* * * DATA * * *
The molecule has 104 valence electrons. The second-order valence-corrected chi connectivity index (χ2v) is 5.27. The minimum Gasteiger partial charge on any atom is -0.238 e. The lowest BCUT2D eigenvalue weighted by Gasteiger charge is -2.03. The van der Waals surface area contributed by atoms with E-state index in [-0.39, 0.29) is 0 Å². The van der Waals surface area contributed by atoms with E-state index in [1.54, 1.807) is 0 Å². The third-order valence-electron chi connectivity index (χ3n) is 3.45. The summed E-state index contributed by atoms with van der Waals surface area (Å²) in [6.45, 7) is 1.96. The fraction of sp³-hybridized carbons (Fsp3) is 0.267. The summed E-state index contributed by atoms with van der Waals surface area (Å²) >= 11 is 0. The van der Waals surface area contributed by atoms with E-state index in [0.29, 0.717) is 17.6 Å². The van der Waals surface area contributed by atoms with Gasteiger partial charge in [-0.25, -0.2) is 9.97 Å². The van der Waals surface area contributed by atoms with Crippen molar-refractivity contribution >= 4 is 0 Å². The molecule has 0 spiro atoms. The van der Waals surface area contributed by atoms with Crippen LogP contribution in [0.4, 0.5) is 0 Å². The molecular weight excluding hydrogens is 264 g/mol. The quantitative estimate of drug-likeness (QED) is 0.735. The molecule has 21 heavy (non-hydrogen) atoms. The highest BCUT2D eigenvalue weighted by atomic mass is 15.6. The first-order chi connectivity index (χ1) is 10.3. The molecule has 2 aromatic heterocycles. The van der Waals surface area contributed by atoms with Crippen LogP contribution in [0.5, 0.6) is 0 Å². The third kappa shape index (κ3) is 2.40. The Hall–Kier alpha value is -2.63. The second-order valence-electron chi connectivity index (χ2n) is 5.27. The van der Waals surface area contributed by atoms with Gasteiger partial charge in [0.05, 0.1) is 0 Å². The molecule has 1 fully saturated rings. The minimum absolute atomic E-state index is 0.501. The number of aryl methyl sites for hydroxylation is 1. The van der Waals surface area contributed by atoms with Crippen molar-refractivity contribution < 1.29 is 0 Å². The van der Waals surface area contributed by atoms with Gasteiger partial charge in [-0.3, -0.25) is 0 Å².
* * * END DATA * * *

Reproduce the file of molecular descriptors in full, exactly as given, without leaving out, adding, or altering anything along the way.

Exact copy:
The molecule has 104 valence electrons. The second-order valence-corrected chi connectivity index (χ2v) is 5.27. The minimum Gasteiger partial charge on any atom is -0.238 e. The lowest BCUT2D eigenvalue weighted by Gasteiger charge is -2.03. The van der Waals surface area contributed by atoms with E-state index in [-0.39, 0.29) is 0 Å². The van der Waals surface area contributed by atoms with E-state index in [1.54, 1.807) is 0 Å². The third-order valence-electron chi connectivity index (χ3n) is 3.45. The summed E-state index contributed by atoms with van der Waals surface area (Å²) in [6.45, 7) is 1.96. The fraction of sp³-hybridized carbons (Fsp3) is 0.267. The summed E-state index contributed by atoms with van der Waals surface area (Å²) >= 11 is 0. The van der Waals surface area contributed by atoms with E-state index in [0.29, 0.717) is 17.6 Å². The van der Waals surface area contributed by atoms with Gasteiger partial charge in [-0.25, -0.2) is 9.97 Å². The van der Waals surface area contributed by atoms with Crippen molar-refractivity contribution >= 4 is 0 Å². The molecule has 0 spiro atoms. The van der Waals surface area contributed by atoms with Crippen LogP contribution in [0.4, 0.5) is 0 Å². The molecular weight excluding hydrogens is 264 g/mol. The quantitative estimate of drug-likeness (QED) is 0.735. The molecule has 21 heavy (non-hydrogen) atoms. The highest BCUT2D eigenvalue weighted by atomic mass is 15.6. The first-order chi connectivity index (χ1) is 10.3. The molecule has 2 aromatic heterocycles. The van der Waals surface area contributed by atoms with Crippen LogP contribution in [0.5, 0.6) is 0 Å². The third kappa shape index (κ3) is 2.40. The Hall–Kier alpha value is -2.63. The second-order valence-electron chi connectivity index (χ2n) is 5.27. The van der Waals surface area contributed by atoms with Gasteiger partial charge in [0.05, 0.1) is 0 Å². The molecule has 1 fully saturated rings. The minimum absolute atomic E-state index is 0.501. The number of aryl methyl sites for hydroxylation is 1. The van der Waals surface area contributed by atoms with Crippen molar-refractivity contribution < 1.29 is 0 Å². The van der Waals surface area contributed by atoms with Gasteiger partial charge in [-0.3, -0.25) is 0 Å².